Publication Date: October 2003  (originally published in 1981)

Contributor: Nathalie Dorado-Fields is a stay at home mother who lives in Mount Vernon, Ohio.

A Spark of Light” by Jodi Picoult

Spark of Light

For me, Jodi Picoult has, until now, been one writer whose books almost come with a guarantee of being a good read. I have read most, if not all, of her books so far. While her most recent novels, Leaving Time and Small Great Things, were not as good as her previous books, they were still very readable. I was looking forward to her new book, A Spark of Light, as a sure-shot good read rather than something I would have to read a little of to decide if I want to continue reading it or not.

I am so sorry to say that with this book, Jodi Picoult seems to have fallen off the bandwagon. The book started so badly that I was not even sure if I should continue or give up on it and find something else to read. Finally, I did decide to stick it out, based entirely on the strength of how much I had enjoyed her earlier books. I have to admit however, that at some point, I just speed-read through the rest of the book because it got too boring and I couldn’t wait to be done.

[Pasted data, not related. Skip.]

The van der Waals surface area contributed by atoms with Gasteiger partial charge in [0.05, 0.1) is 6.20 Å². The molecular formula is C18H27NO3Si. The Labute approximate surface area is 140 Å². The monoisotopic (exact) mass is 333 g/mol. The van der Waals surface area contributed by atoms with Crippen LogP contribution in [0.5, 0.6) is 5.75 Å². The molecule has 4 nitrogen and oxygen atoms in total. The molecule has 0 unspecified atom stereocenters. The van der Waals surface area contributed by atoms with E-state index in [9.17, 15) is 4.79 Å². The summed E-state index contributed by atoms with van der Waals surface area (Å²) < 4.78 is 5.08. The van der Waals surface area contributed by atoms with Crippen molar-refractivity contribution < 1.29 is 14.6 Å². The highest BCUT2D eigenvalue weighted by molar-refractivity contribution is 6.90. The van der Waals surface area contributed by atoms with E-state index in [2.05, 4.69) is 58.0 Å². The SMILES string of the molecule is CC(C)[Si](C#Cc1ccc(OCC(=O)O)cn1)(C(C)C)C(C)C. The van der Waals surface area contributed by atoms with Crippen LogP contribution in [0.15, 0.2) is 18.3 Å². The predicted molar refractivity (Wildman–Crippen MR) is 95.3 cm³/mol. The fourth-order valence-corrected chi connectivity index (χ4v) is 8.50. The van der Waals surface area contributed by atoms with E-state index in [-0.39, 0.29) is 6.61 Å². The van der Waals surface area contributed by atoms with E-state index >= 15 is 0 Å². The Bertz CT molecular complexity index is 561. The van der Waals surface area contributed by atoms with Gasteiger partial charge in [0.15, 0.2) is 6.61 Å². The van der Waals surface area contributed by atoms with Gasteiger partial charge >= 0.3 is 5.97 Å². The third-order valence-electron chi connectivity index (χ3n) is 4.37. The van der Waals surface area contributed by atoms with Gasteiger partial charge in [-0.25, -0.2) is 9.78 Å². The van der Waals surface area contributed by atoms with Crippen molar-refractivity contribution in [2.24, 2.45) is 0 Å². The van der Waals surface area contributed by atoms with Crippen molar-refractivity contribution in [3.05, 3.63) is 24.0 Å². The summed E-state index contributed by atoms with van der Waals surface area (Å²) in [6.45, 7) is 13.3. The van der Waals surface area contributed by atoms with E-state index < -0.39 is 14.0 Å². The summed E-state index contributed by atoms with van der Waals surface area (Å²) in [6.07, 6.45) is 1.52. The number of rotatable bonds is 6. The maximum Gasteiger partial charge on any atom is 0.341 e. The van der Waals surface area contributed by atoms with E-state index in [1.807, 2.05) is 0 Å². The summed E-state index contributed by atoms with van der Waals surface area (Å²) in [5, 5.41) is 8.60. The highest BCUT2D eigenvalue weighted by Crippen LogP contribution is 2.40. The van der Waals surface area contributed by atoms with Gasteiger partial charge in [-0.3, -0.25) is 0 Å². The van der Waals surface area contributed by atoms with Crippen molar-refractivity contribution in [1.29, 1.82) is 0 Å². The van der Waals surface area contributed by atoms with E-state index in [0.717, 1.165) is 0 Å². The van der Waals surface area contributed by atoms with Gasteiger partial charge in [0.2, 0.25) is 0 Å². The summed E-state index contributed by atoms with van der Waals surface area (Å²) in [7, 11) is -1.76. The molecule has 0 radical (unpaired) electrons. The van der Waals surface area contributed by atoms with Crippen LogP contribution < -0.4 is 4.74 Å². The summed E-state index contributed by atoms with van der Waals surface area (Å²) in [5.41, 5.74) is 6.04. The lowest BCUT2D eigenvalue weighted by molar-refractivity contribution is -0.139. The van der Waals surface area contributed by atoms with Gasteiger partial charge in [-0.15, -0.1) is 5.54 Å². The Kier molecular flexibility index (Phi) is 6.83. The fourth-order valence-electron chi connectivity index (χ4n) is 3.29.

A Spark of Light is set in an abortion clinic in a town in Mississippi, a state with strict anti-abortion laws, and it tells the story of a single day, unfolding hour by hour, when a gunman bursts into the clinic and starts shooting. While a couple of people in the clinic, including the owner, are killed right away, the others are taken hostage, and the novel explores each of their individual lives and what has led them to be at the clinic on that day. They include a doctor who does the abortions, a nurse practitioner, a woman who has just had an abortion, another woman who is actually an anti-abortion activist and has come to the clinic pretending to need an abortion so she can spy on what’s going on inside, an older woman who has received a diagnosis of cervical cancer, and a fifteen year girl who was visiting the clinic with her aunt to just get a birth control prescription. The girl’s father is a local policeman who is outside and negotiating with the shooter to let the hostages go. We also get to learn more about the shooter and what motivated him to come to the clinic that day with a gun — it turns out that his seventeen year old daughter had just visited that clinic recently for an abortion, and he was a born-again Christian who was strongly pro-life.